Revlimid is a little more scary. There was a French trial just after I started revlimid as a maintenance therapy. I had also had this drug prior to my transplant (for 4 months) as a main treatment. Halfway through the trial there was an indication that perhaps the use of revlimid led to increased risk of secondary cancers. Arrrggghhhh…..now what to do? But again, we talked to my consultant a year or so ago, and decided that the fact that life expectancy wasn’t huge, meant it was worth the risk. But what about now? It sounds like there is still a risk, but after further investigation, not quite to the same degree as before. They have identified it as being more of a risk of a secondary blood cancer such as leukaemia, skin cancer or breast cancer. Not particularly nice. But it does sound like whilst there is a significant (in terms of qualitative data) risk, it is a very small risk. AND more than the risk, it is quite possible, and I might go as far as to say, quite likely, (my words, not my consultants!) that it is the revlimid that is keeping me in remission in the first place. Even if it isn’t, the psychological impact of coming off it, and feeling like it was what kept me safe, could be damaging in itself.
So, we will take the risk again. And keep our fingers crossed that we don’t have to face into another world changing diagnosis in the future. I will keep an eye on my skin, check my breasts regularly (as all ladies out there should do anyway!), and basically keep an eye out for anything that changes. Without, I hasten to add, becoming obsessive about it. I may have made it sound really scary here, but I have to say, as my lovely consultant put both sides of the equation to us, it did make sense to continue down the route we are already on. The door stays open with both drugs to change our minds at any time, and so for now, we will carry on but keep reviewing it on a regular basis.
This wasn’t the only thing that we were asking about to. Many of you will know that it is a 3 hour round trip to the hospital each time I go. This isn’t so bad whilst I’m only going once a month and I’m in remission, but if I’m ill (like I was at Christmas) or if I relapse, intense inpatient care can be quite draining. In December, I went to the Churchill in Oxford for treatment and was amazed at how lovely the hospital was and the care that I got there. We had considered changing hospitals, but weren’t keen due to the fact we knew my consultants and specialist nurses well at the Marsden. And the Marsden IS deemed to be one of the leading oncology hospitals (if not THE leading hospital!). But recently we found out that not just the top consultant was leaving, but with him, was going my consultant. Again, another choice. But again, we have decided to stay where we are. Myeloma is still pretty rare, and there aren’t many hospitals that get the main trials as soon as they come out…or perhaps it is more accurate to say that they instigate those trials….I’m not sure. The Marsden does and because it has a larger clinic it has more patients to start trials with.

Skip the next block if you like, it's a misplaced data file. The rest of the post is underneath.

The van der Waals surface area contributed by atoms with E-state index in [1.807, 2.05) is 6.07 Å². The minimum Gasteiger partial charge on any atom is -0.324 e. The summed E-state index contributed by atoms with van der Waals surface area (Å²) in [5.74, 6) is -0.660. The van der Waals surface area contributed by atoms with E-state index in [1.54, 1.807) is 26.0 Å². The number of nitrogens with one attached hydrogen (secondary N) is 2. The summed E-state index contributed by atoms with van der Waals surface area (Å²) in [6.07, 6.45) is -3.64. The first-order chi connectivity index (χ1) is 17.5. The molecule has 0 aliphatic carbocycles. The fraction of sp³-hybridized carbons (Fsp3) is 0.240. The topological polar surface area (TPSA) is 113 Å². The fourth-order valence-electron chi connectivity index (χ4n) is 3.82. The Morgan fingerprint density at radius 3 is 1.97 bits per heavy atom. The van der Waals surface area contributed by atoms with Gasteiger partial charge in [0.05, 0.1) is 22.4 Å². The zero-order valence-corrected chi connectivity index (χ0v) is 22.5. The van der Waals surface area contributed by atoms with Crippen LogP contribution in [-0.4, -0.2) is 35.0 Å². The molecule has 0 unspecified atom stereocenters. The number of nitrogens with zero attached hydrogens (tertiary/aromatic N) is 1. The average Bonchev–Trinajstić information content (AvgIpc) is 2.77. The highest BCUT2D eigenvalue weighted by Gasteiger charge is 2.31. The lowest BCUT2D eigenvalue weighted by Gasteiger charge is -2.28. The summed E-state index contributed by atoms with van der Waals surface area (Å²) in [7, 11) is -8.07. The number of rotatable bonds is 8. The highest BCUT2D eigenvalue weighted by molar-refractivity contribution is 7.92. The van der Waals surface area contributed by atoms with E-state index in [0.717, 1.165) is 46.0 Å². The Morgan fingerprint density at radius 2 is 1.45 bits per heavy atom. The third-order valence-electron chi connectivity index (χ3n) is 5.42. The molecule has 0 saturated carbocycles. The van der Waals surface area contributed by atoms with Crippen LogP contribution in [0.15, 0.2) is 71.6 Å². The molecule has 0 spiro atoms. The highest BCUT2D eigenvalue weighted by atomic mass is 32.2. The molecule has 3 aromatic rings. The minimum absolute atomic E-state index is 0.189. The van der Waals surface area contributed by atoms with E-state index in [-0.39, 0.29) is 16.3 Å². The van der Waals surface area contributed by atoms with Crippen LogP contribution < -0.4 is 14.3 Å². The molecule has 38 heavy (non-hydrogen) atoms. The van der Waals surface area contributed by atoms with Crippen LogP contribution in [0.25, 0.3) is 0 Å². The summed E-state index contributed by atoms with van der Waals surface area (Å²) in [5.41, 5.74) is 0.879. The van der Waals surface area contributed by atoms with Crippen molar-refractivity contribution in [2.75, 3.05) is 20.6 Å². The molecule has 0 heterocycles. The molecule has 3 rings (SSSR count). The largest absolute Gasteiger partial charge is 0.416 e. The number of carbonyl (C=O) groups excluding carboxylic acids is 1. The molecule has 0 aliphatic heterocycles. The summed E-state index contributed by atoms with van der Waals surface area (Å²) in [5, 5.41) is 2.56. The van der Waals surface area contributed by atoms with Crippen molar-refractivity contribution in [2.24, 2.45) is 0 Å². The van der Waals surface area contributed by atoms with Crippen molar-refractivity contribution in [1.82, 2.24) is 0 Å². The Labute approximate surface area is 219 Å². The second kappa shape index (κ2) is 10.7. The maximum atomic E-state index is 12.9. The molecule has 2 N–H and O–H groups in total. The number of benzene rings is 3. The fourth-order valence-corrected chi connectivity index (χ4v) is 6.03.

There is also the fact that myeloma isn’t considered to be a ‘young persons’ cancer. (Please don’t laugh nephews and nieces…I know I’m not young to you, but I am to the 70+ year olds out there!). At smaller hospitals, with smaller clinics there is a chance that there are less young people for staff to work with and therefore I am more likely to be a ‘minority’ where at the Marsden I am sadly, one of far more.
I feel pretty content with the decisions that we have made. I hope that I will stay that way!